"For many, Social Security will become the centerpiece of retirement income"
Misunderstanding and misinformation about social security result in costly mistakes that prevent retirees from maximizing benefits, according to a new Prudential white paper.
Not having enough savings to sustain one’s retirement years is the biggest financial fear for retirees, according to a Millionaire Corner survey of affluent households conducted last May.
With the transition from traditional defined benefit pensions to defined contribution plans such as 401(k)s, post-retirement risk has shifted from employers to the individual, which makes maximizing Social Security benefits more critical than ever, Prudential notes.
Social Security is an important component of total retirement income, but most senior citizens lack a full understanding of the system works and are unaware that different claiming strategies can have a significant impact on their Social Security income, an AARP study released earlier this year found.
The Prudential white paper identifies four common mistakes that retirees make about Social Security:
· “Underestimating the real value of Social Security”
No retiree knows how long he or she will live, and most risk outliving their retirement income. Social Security is a hedge against this so-called “longevity risk.” For many, Social Security will become the centerpiece of retirement income. “Rather than ignoring this retirement resource,” Prudential encourages, “ we should embrace it” rather than ignore it.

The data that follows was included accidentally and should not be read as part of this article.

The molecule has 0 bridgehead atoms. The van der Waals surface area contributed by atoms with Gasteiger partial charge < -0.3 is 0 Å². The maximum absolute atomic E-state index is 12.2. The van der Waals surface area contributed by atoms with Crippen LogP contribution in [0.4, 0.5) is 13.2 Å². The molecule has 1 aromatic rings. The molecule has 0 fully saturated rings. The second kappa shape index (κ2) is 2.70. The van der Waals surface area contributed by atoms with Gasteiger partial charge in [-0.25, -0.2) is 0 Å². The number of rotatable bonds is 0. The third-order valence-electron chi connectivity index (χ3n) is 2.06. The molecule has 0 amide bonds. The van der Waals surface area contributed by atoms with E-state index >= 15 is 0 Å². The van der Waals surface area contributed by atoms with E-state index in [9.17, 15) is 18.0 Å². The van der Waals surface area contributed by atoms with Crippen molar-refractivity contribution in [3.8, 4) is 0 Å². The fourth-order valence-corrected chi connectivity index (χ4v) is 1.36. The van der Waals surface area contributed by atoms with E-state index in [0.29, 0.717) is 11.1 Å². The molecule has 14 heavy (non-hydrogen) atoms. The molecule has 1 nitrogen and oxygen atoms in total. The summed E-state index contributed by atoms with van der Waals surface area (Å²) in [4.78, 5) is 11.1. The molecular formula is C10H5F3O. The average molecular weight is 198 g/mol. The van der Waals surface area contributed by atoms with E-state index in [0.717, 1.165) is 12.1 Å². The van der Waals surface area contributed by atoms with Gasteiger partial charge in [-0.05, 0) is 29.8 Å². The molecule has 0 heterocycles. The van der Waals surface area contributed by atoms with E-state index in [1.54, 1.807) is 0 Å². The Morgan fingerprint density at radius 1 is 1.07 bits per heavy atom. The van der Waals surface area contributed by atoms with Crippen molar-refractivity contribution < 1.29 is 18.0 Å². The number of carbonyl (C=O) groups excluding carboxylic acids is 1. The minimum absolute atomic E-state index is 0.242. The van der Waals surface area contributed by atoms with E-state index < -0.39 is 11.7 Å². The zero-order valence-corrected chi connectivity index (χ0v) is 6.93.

· “Rushing to collect, the regretting the reduced benefits for the rest of your life”
Retirement age has risen to 67 for those born after 1959. Retirees often apply for Social Security benefits earlier. “Most certainly didn’t stop to think that, once reduction penalties as well as foregone Delayed Retirement Credits and cost of living adjustments (COLAs) are factored in, they could have potentially doubled their initial payments if only they had waiting until age 70,” Prudential states.
· “Not understanding the various ways married couples can integrate their benefits”
Between spousal benefits, worker benefits or survivor benefits, the different types of retirement benefits for which married spouses might be eligible is perhaps the most confusing and off-putting aspect of Social Security.
· “Getting blindsided by the ‘Tax Torpedo’”
“Individuals for the most part understand that they face ordinary income taxation of their 401(k)/IRA withdrawals in retirement,” Prudential notes.. “Yet the tax situation is often worse for the retiree than expected. Once a very low income threshold is met ($34,000 for singles and $44,000 for married couples), every dollar received from an IRA causes up to 50 percent of a Social Security dollar to become taxed as well. At a second threshold, up to 85 percent of a Social Security dollar will become taxable. Assuming a 25 percent federal tax bracket, this creates a marginal tax of 46.25 percent on IRA dollars. Applicable state taxes may push the marginal tax rate to over 50 percent. This situation may get worse if ordinary tax rates increase in the future.”
You can read the entire white paper here.
Donald Liebenson writes news and features for Millionaire Corner. He has been published in the Chicago Tribune, The Chicago Sun-Times, The Los Angeles Times, Fiscal Times, Entertainment Weekly, Huffington Post, and other outlets. He has also served as a marketing writer for Chicago-based Questar Entertainment and distributor Baker & Taylor.
A graduate of the University of Southern California, he is married with a college-age son. He also writes extensively about entertainment.